Thursday, March 23, 2006

The Constitution Commission Submits Its Report to Prime Minister Perry Christie

It is The View of the Constitution Commission that there Should Be Greater Opportunity for The Involvement of Civil Society before The Exercise of Executive Power

There is Widespread Support Among The Bahamian People to Limit the Powers of The Prime Minister

Push To Limit PM’s Powers

By Candia Dames

Nassau, The Bahamas

23 March 2006

More than three years after it was appointed to review the Bahamas Constitution and make recommendations for change, the Constitution Commission yesterday presented its report to Prime Minister Perry Christie, which states that there is widespread support among the Bahamian people to limit the powers of the nation’s leader.

"By and large people felt the enormous powers of the prime minister, whether real or perceived, had to be limited without affecting the prime minister’s authority," the highly-anticipated report states.

"It was their view that there should be greater opportunity for the involvement of civil society before the exercise of executive power."

Former Attorney General Paul Adderley, who chairs the Commission with Queen’s Counsel Harvey Tynes, said the initial report will be widely circulated and the Commission will then draft final recommendations, which will be presented to the prime minister.

"We’re only half way through the process now and [we hope] that by the end of the day we have a general agreement in The Bahamas," said Mr. Adderley, who noted that the Commission received strong response from Family Islanders in particular during its consultations.

Prime Minister Christie, meanwhile, foreshadowed that there will have to be a referendum so that Bahamians could decide what changes they want to see to their constitution.

"At some stage we are going to go to the people on a referendum," Mr. Christie said.  "The lesson of this country is that when we do that we must have exhausted every opportunity we have now for consultation; that must never be an issue again, whether or not we have consulted sufficiently."

The prime minister was referring to the failed referendum of February 2002, during which time the Bahamian people overwhelmingly rejected the Ingraham Administration’s move to have changed certain provisions of the constitution, including those to do with citizenship.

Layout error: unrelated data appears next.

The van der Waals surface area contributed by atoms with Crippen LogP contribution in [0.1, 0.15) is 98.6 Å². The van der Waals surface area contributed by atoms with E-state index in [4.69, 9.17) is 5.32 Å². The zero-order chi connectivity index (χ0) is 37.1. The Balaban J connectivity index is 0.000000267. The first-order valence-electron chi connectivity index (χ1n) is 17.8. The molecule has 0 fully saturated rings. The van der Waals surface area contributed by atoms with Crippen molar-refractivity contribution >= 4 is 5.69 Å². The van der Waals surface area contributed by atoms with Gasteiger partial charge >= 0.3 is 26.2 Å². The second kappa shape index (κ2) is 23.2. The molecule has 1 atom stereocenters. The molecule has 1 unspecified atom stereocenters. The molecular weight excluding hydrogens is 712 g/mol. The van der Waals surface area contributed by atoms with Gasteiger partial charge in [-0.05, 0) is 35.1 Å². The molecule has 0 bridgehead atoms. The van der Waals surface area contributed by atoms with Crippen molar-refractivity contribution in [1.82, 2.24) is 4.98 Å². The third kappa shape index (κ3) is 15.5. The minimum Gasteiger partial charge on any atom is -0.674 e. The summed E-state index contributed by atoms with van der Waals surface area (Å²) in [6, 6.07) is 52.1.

Mr. Christie, who appointed the Commission on December 23, 2002, mandated it to carry out a comprehensive review and make recommendations that would strengthen fundamental freedoms and civil and political rights of the individual, and critically examine the structure of the executive authority.

In its preliminary report, the Constitutional Commission wrote that there were many criticisms leveled at the devotion to duty provided by some members of parliament, and many persons expressed the view that there should be some system for penalizing or recalling delinquent representatives.

Generally, the report states, there was not any great dissatisfaction with the basic system of parliamentary democracy and the two-chambered parliament.

However, there was reportedly widespread agreement with the need for reform of the Senate to make it a more mature representative body with membership drawn from broader segments of the community.

"Many persons expressed the view that the Senate should be an elected body," the report states, "but without altering its powers; others felt that some senators should have security of tenure."

It also says that the early town meetings of the commission held in New Providence and the Family Islands were dominated by a discussion on the preamble to the constitution and there was unanimous support for retaining the preamble in its current form.

The preamble, which is the section at the beginning of the constitution explaining the reasons for its enactment and its objectives, points to self-discipline, industry, loyalty, unity and an abiding respect for Christian values and the rule of law as being vital to guaranteeing the freedom of Bahamians.

Weeks after the appointment of Sir Arthur Hanna as the queen’s representative in The Bahamas, the report reveals that there were mixed feelings about the retention of the Queen of England as Queen of The Bahamas and head of state of The Bahamas.

It notes that there was a significant number of persons who expressed no opinion on the institution of monarchy; there were others who were of the opinion that the status quo should remain, while others were of the view that this link to the British Monarchy was inconsistent with Bahamian independence and sovereignty and should be severed while preserving membership with the Commonwealth of which queen is symbolic head.

The Commission recommends that the English Monarch shall no longer be the head of state of The Bahamas and the office of governor general be abolished.

The report also says that there was a common concern that the government did not have command of the immigration situation, and most people thought to some degree this was linked to the state of the citizenship and immigration laws.

"In particular, there was concern over the status of children born in The Bahamas to non-Bahamian parents," the report adds.

The Commission also reported that a large number of Family Island persons resonated a call for greater autonomy in local government and for the constitution to specify the relationship between the central and local government.

"A realistic study of the governmental needs of the more developed islands and the less developed should be undertaken," the report says.